Timeline

No Matter How Much Things Change…

It's an ordinary world out there. The writing on the wall really starts to change at the turn of the century, when George H.W. Bush loses the 2000 presidential election to Al Gore. It's a watershed moment, a tipping point on the scales where history could have zigged when it instead chose to zag. Somewhere along the way, the path ahead was severed and we were left to forge our own way forward. The technology boom of the late 1990s only intensified as the 2000's surged ahead. In the United States, President Gore instated the Technological Advancement Act (TAA), a series of policies and government funding intended to give the United States a leg up on foreign technology advancements. The TAA incentivized tech companies and STEM graduates, pushing for a higher understanding of science within American schools and a rapid development of civil technology, the budget for all of which was pinched from the defense expense budget piece by piece.

In September of 2001 disaster was averted when the CIA in coordination with the FBI caught a group of Saudi-backed terrorists planning to crash multiple aircraft into both New York City as well as sites in Washington DC. The 9/11 arrests at airports around the country potentially saved thousands of lives and was a watershed moment for the US intelligence community. Realizing the need for greater electronic surveillance, President Gore authorized the Domestic Spying Program in late 2001 granting incredibly authority to the NSA to spy on American citizens while at the same time leveraging the TAA to force technology companies to include surveillance software and back doors in consumer products. This advancement is spurred on by the cell phone computing boom from 2002 to 2003, ushering in an era of advanced cell technology across the United States. The digital evolution knocked out analog television broadcasts, forcing a digital conversion en-masse in 2008. At the end of President Gore's term, the incoming President Andrew Mitchell further supports continued domestic spying, crediting extant programs for numerous arrests. By 2010, halfway through the decade, nearly every aspect of every household is in some way under a measure of government surveillance, from what you search for on the internet to the phone contacts you're making around the world.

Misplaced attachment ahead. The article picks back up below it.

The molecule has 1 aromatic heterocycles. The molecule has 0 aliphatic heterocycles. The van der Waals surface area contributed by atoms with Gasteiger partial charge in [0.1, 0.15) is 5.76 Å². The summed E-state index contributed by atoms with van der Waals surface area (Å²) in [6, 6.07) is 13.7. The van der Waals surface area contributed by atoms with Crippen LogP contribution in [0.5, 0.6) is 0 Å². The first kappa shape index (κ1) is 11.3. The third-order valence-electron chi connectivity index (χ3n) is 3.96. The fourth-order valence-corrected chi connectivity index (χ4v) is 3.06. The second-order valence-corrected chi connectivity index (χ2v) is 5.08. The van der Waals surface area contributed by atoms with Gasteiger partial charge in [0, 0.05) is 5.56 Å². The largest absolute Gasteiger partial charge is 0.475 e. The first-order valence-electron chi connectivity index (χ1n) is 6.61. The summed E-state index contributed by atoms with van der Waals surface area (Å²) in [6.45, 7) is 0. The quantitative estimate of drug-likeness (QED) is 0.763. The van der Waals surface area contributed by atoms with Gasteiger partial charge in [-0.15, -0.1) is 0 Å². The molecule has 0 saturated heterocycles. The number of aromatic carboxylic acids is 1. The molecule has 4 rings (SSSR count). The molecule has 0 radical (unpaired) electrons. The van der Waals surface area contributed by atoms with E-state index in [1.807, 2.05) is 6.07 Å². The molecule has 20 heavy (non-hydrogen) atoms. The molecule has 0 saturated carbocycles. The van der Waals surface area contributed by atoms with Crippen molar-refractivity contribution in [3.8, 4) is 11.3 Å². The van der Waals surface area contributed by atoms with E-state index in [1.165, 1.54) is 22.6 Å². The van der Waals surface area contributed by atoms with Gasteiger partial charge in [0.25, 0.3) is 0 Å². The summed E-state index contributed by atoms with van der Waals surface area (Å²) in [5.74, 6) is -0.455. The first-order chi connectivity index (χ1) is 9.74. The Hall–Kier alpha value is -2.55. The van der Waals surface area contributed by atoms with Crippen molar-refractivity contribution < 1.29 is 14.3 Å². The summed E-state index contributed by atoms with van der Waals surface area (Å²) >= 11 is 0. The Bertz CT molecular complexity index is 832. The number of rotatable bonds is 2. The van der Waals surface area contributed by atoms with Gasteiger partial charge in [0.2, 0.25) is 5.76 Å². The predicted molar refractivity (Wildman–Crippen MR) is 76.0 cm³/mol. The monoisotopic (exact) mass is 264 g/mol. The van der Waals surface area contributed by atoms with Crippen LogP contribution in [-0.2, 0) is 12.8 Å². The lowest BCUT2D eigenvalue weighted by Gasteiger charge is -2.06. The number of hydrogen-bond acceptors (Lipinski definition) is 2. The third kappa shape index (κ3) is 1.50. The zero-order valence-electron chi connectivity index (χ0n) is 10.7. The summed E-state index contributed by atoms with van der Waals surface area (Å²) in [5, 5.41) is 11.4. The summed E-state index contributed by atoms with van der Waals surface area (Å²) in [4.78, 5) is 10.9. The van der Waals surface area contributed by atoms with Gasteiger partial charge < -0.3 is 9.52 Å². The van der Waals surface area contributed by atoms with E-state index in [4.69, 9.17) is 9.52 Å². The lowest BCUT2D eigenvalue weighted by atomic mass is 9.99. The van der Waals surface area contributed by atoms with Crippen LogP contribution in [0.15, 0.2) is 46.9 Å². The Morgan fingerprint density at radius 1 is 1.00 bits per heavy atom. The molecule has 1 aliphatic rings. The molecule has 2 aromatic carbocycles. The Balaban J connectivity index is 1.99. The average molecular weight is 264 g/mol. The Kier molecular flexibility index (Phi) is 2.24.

But the real panopticon hadn't even opened its eye yet.

…They Stay The Same

In 2011 the NSA and the CIA's SIGINT division brainchild the development of a learning algorithm designed to aggregate all of the United States telecommunications information, threatening tech companies with withdrawal of TAA tax credits if they are non-compliant. The companies buckle under the weight of their own greed, and OPTICA is born. OPTICA (Observation Platform Technology Interfacing Computer Applications) is a virtual intelligence of learning algorithms designed to emulate artificial intelligence. Over the course of the next six years, OPTICA grows to become the world's single largest source of aggregate civilian data in the world. By the time leaks reveal the existence of OPTICA to the world in a stunning expose in 2012, it's already too late. Federal Judges attempt to rule the creation and utilization of mass public data unconstitional, but one of the last acts of the Mitchell administration is stamping out that dissent and overturning the courts ruling.

President Mitchell sticks around for another term, further diminishing military defense budgets but throwing massive sums of discretionary funds at the CIA and NSA as they expand their surveillance programs overseas. But on a street level, most people don't realize anything has changed. The world keeps on moving, computer technology advances apace, and there's even better phones, personal computers, and televisions on the market and America is "more peaceful" than ever, if that statistic is measured in international conflicts and not domestic dissent.

By the time the American public has had enough with OPTICA the damage is at an institutional level and its tendrils have reached far and wide. The time for a change was hard and fast and America adjusts to its first female President with aplomb when Claudia Zimmerman is sworn into office in 2016. Claudia begins to try and dismantle OPTICA, but finds the process a daunting task due to the apparatus being tied into so many social and civil systems, including STEM funds and corporate bailouts used to smooth out the bumps of potential economic disasters over the last decade. Even as Claudia's first term comes to an end, she struggles to find ways to fulfill her campaign promises and dismantle OPTICA.

But the American people have become accustomed to the all-seeing eye. If they're not doing anything wrong, they have nothing to hide.

But what happens when the definition of "wrong" changes?

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